The Minnesota Wild sat seventeen points out on the Chicago Blackhawks when the first half of the season came to a close.
The club went on seven and eight game losing streaks in almost immediate succession before dealing a third round draft pick to the Arizona Coyotes for backup netminder Devan Dubnyk. Veteran starter Niklas Backstrom was getting too old to pull heavy minutes for the club and was constantly injured, but rookie Darcy Kuemper — like most NHL rookie netminders — was still finding his feet in the big leagues.
All Devan Dubnyk had to do was be a competent, light-load starter to make the deal worthwhile. Even if he put up the numbers he was in Arizona — which is to say, perfectly league average behind a struggling club — the Wild would see a vast improvement; at best, they’d compete for a bubble playoff spot and watch as Kuemper regained some confidence.
Now, the Wild — with Dubnyk starting every game — have just finished their sixth game in the Western Conference Quarterfinals, and they’re moving on to round two.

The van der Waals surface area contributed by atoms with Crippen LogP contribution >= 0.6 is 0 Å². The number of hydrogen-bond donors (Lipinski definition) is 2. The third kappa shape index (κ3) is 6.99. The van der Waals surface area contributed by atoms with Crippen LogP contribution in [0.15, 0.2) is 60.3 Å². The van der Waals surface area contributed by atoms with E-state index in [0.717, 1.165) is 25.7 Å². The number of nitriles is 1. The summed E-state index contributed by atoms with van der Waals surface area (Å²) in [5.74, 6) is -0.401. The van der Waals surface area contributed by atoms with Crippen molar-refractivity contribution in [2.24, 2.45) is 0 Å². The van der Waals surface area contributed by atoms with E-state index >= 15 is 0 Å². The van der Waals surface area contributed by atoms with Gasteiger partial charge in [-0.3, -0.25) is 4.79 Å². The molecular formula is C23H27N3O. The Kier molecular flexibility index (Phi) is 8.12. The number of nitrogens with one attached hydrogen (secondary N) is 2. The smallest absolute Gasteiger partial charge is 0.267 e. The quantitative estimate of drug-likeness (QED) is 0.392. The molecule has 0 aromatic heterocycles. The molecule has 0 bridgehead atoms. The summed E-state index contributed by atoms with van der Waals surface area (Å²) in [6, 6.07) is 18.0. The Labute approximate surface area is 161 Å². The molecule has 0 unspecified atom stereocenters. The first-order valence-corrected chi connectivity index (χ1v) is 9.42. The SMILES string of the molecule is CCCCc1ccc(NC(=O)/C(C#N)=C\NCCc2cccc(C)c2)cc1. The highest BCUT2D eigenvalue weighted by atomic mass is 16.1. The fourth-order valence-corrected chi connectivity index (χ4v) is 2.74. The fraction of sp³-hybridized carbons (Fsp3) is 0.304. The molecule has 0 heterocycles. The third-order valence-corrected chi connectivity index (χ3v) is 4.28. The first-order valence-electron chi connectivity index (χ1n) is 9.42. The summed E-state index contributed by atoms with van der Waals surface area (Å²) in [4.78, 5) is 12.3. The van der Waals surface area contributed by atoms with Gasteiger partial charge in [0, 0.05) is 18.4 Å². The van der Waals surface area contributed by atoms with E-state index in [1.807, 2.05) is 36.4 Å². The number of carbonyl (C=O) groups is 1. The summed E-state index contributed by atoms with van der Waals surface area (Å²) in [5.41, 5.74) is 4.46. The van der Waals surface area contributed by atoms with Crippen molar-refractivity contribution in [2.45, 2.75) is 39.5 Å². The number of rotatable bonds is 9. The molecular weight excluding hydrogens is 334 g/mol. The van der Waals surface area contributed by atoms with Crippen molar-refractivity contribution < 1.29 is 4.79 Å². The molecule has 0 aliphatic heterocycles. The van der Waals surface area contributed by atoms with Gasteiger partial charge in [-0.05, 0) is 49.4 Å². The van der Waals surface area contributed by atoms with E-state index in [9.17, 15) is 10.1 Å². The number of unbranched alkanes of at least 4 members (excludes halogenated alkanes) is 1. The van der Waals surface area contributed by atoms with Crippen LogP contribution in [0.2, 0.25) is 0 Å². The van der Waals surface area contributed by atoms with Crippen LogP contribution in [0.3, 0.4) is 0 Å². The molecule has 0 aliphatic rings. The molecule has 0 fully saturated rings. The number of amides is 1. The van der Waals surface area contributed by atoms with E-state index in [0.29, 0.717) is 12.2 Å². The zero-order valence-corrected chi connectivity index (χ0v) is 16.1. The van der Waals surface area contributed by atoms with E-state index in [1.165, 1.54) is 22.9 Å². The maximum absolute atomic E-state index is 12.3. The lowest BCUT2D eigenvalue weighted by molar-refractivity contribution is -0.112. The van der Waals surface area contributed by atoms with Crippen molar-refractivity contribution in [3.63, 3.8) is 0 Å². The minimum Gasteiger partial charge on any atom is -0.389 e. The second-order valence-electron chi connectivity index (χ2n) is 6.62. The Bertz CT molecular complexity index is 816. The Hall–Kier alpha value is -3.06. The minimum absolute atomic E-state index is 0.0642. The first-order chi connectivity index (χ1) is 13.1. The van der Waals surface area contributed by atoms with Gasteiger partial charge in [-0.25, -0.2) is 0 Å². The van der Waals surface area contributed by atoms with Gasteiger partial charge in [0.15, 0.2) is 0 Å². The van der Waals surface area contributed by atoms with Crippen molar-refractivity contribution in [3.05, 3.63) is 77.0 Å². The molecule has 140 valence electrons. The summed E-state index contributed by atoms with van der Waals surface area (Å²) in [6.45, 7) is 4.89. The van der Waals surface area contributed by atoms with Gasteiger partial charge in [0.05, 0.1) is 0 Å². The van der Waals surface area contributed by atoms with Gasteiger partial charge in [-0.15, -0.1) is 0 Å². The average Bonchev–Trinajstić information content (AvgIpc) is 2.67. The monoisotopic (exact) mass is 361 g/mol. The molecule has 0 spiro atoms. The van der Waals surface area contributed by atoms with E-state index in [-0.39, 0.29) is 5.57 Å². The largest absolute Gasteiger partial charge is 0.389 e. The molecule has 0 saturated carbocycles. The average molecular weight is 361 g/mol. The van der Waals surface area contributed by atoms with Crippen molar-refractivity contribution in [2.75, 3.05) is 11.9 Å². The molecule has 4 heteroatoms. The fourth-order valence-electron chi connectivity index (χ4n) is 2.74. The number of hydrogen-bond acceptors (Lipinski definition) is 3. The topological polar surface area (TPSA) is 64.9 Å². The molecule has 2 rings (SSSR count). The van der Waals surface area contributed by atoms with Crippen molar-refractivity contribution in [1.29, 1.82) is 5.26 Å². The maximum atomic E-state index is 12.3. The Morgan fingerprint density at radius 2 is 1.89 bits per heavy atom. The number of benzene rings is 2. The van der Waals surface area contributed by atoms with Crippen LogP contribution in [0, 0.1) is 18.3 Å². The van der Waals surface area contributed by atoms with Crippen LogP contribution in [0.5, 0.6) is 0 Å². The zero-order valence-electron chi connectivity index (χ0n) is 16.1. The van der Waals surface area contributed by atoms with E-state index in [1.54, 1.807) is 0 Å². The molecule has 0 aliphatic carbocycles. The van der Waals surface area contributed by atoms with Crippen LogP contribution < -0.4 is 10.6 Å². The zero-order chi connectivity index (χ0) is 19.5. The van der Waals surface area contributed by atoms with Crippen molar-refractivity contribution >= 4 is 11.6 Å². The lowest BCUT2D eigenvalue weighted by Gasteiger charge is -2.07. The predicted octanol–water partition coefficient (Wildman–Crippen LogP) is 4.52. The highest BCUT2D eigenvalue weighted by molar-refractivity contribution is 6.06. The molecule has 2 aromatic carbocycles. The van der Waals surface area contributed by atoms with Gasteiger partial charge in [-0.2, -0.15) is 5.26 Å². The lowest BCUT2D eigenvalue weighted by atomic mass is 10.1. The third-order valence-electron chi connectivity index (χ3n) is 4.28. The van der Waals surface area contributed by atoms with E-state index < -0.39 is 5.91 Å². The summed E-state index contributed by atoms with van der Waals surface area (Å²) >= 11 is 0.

Oh — did we mention they’re doing it over the St. Louis Blues?
After putting up the second best numbers in the league (behind only Carey Price) and going 27-9-2 during his regular season tenure in Minnesota, Dubnyk — who managed to pull the Wild into a post-season spot with impressive poise and confidence — made thirty saves in the final game between Minnesota and St. Louis to earn a decisive 4-1 victory and take home his first playoff series victory. He’ll also take the honor of being the first starter in franchise history to earn a win in his playoff series debut, and boasts a shutout over the powerful Central Division rivals, to boot.
The Vezina nominee stood strong throughout the series, faltering in only one game with any kind of significant continuation of errors to lead his team on to the Central Division finals; the Wild will, for the second straight year, face off against the Chicago Blackhawks in the second round of the post-season.
For the Blues, though, this is their second straight year of dropping their elimination game in scathing fashion in the first round of the playoffs.
An insistence on starting rookie Jake Allen — whether he seemed ready to start or not — in every post-season game may have been the first step in St. Louis’ downfall; an ill-timed slump of their top line that coincided with a determined Minnesota team across the ice certainly didn’t help, though, either. The only player on the Blues who truly excelled throughout the series was Vladimir Tarasenko, who earned a hat trick in game four and remained the only forward on the Blues roster who truly played like it was a post-season appearance.